Salsa legend-in-the-making Luis Enrique struck gold with his last album Ciclos (it won two Latin Grammys, and a Grammy for Best Latin Tropical Album), so the pressure is on for his follow-up Soy y Sere, out July 19. This time, Enrique enlisted the help of two scorching hot up-and-comers—Latin Grammy’s Best New Artist Alex Cuba and breakthrough bachatero Prince Royce—to create a record that he calls “more danceable” than the last. We asked the king of salsa romantica a few questions about the new album, and pried into his personal life as well:
Tell us about your new album! How long have you been working on it?
The recording process took about three months. But the writing process…that took three years! I co-wrote about thirty songs and we put ten songs on the record. It’s basically a continuation of my previous album in some ways, but it’s not exactly like my previous album. I think it’s a little bit more danceable than the last one, without compromising lyrics and melody. But there’s a way I want to present myself and my music to my audience.
It’s called Soy Y Sere, “I am and I will be…” What does that mean? What are you, and what will you be?
Essentially, I am music. I can honestly say that from the bottom of my heart, from the time I wake up to the time I go to bed, I am music. I’ve known that since I was very, very little. I didn’t hesitate, and I never wanted to be anything else, even though a lot of times most people thought I was insane. So, I’m music. As far was what I will be, that has to do with the support that I get from my fans. They will determine what I will be. So it’s almost like an affirmation. I’m here to stay. I am music, and I am moving forward.
How do you manage to put your own voice (no pun intended) into salsa?
You have to find a way to express yourself with in it, first of all. I try to express myself in every way I could. But everything has to keep moving forward. I was never into this thing about revolutionizing the genre itself, but I did want to make my own sound. I studied a lot of different styles of music, so that helps me say what I want to say within salsa.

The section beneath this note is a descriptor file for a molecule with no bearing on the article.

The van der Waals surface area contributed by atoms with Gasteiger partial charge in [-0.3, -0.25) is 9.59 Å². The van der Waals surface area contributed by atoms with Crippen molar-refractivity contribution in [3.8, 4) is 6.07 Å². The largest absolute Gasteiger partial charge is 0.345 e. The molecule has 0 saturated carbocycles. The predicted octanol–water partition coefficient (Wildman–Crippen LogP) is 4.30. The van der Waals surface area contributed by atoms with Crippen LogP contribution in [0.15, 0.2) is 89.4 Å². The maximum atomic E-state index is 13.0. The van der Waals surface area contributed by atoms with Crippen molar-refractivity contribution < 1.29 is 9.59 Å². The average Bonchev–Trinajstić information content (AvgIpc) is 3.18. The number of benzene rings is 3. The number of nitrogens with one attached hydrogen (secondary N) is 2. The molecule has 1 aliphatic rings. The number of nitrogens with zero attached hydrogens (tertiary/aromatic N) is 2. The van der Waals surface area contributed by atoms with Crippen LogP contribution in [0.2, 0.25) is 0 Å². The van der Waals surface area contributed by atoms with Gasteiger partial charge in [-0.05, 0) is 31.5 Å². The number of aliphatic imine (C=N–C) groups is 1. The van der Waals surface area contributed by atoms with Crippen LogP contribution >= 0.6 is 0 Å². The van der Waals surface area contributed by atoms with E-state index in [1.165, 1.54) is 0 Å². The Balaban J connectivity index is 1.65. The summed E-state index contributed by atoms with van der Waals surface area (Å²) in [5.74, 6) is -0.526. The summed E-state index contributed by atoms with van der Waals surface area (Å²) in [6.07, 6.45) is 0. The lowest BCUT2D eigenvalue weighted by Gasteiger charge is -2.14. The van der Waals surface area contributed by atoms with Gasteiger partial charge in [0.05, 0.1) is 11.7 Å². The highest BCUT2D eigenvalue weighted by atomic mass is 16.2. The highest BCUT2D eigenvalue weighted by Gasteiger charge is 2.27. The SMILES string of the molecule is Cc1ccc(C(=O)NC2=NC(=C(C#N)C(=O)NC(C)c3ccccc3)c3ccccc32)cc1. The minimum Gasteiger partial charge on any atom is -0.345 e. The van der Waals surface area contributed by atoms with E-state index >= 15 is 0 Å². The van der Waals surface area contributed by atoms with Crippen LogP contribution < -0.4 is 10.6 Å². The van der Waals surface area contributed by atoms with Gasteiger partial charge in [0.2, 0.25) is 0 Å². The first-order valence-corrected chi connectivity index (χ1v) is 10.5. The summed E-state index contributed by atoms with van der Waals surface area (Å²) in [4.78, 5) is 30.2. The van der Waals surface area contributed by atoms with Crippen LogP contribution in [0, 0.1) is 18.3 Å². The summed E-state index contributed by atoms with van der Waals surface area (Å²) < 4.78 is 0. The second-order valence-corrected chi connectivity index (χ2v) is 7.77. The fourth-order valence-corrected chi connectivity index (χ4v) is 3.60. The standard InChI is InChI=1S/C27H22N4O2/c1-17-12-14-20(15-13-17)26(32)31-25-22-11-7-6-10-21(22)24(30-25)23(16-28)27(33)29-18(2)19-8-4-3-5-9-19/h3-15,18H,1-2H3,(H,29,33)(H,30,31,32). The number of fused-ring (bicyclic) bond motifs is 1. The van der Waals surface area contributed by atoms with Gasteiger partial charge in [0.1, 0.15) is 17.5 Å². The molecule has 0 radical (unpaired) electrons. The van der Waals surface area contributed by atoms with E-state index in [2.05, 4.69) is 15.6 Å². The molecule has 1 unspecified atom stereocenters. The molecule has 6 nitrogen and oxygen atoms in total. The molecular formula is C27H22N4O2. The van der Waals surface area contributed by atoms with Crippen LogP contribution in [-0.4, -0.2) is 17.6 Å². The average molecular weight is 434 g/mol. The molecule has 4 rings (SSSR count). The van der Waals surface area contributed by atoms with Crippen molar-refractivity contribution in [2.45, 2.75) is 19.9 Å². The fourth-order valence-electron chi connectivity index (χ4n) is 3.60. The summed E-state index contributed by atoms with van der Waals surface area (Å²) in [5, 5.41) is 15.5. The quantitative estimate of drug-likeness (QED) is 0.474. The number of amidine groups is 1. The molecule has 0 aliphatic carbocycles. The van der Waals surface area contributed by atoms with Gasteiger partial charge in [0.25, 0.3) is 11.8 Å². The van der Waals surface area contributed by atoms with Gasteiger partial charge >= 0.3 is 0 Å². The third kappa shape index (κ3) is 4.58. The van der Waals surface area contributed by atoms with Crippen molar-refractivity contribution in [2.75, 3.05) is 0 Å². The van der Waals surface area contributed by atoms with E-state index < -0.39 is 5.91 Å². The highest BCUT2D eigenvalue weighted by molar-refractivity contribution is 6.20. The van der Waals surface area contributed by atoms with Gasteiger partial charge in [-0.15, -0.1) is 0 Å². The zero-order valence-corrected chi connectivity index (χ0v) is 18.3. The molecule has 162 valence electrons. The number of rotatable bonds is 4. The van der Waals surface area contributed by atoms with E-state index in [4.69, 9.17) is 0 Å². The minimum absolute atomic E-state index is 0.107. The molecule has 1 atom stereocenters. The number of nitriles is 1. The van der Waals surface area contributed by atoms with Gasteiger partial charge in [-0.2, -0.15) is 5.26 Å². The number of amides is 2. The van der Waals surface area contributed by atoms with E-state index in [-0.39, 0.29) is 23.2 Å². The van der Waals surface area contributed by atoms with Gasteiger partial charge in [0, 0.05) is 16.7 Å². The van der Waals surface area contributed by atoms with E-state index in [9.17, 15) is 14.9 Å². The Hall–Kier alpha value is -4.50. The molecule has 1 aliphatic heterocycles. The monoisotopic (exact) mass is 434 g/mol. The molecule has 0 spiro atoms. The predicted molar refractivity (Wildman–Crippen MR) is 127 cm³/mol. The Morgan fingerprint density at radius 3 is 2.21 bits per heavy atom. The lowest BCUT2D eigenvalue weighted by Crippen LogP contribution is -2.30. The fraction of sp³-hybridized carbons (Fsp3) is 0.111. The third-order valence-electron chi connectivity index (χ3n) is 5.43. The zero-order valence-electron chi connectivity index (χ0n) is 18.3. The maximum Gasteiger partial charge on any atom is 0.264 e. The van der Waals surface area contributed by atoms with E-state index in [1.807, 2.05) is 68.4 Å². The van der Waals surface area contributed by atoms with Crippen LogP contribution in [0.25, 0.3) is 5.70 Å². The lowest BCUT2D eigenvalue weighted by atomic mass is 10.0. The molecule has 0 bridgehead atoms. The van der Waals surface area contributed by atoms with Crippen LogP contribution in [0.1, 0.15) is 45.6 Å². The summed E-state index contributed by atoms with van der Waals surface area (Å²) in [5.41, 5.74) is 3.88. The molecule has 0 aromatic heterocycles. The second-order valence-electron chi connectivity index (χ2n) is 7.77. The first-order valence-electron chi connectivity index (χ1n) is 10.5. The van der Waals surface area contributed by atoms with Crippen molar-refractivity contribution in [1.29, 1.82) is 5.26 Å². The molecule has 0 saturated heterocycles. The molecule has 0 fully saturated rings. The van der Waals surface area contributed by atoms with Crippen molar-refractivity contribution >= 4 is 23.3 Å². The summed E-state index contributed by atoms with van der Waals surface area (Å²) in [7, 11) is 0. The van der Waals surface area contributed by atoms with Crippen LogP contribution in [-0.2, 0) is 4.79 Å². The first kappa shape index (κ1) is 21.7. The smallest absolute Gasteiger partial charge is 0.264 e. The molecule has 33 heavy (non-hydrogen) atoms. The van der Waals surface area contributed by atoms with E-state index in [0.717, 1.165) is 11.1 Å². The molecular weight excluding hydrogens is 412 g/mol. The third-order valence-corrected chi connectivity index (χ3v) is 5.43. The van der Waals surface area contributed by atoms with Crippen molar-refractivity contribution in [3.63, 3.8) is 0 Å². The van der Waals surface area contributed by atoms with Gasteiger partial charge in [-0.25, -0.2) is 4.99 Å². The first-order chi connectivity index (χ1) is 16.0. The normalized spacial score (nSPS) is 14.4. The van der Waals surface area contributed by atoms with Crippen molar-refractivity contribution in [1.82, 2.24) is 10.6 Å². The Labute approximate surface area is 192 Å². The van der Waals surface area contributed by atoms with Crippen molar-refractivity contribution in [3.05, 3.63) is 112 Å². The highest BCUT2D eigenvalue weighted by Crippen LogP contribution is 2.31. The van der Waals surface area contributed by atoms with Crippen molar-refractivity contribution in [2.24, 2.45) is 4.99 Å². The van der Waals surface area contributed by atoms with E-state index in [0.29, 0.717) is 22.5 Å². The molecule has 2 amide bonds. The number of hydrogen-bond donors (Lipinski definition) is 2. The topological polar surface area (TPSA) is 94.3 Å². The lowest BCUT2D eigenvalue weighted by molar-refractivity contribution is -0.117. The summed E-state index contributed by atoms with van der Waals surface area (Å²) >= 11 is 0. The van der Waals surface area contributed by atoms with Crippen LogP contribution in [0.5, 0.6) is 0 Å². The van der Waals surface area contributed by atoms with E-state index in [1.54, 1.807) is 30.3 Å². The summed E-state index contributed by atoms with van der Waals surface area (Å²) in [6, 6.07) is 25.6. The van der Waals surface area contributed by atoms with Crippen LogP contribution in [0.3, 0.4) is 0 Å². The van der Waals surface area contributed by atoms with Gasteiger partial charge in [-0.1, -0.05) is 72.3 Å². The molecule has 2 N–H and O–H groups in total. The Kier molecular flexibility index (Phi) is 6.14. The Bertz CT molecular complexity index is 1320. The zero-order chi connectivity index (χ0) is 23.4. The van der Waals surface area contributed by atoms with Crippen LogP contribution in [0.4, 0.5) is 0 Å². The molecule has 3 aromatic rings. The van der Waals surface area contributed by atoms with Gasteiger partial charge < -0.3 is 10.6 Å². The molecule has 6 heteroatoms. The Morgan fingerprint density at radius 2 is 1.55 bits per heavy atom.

Talk to us about collaborating with these two young guns, Alex Cuba and Prince Royce.
With Alex, I found that we had a lot of things in common musically. We could share music, have fun and write. It felt like we were doing something good. We connected extremely well as songwriters. We co-wrote about ten songs, and five of those made it to the album. With Prince Royce, I called my record label and my producer and said, “I want to work with him. Do whatever you have to do.” I just really think he’s great. He has a really cool voice. So he agreed and did a salsa song, which he’s never done before.
It’s great to be able to work with other people. You have fun and it’s great to see how a song change when it passes through other people. With Alex, I would say, “this is what I want this song to say,” and he would come back and show me how to say it in another way. When I sit down and write with Alex, I know exactly what we are trying to do. It takes a minute, but when you find someone you really click with it’s great.
You said over two-thirds of the songs you wrote for this album never made it on. What happens to those songs?
I’m sure that they will find their own voice. Sometimes they find their way onto another album. This time, I’m trying something I’ve never done before, which is give them away to other artists. But it’s a challenge, because when you write, you’re writing about things that have to do with you, but it’s going to be sung by somebody else.
There aren't a whole lot of Nicaraguans in salsa. How do you stay connected to your roots?
When you get out of your country when you’re fifteen years old, and you start meeting people from other cultures, you start to get the feeling like you are from the world. But yes, I do try to keep up with my Nicaraguan roots—I have a lot of Nicaraguan friends in Miami, a lot of restaurants, and my family is in Nicaragua.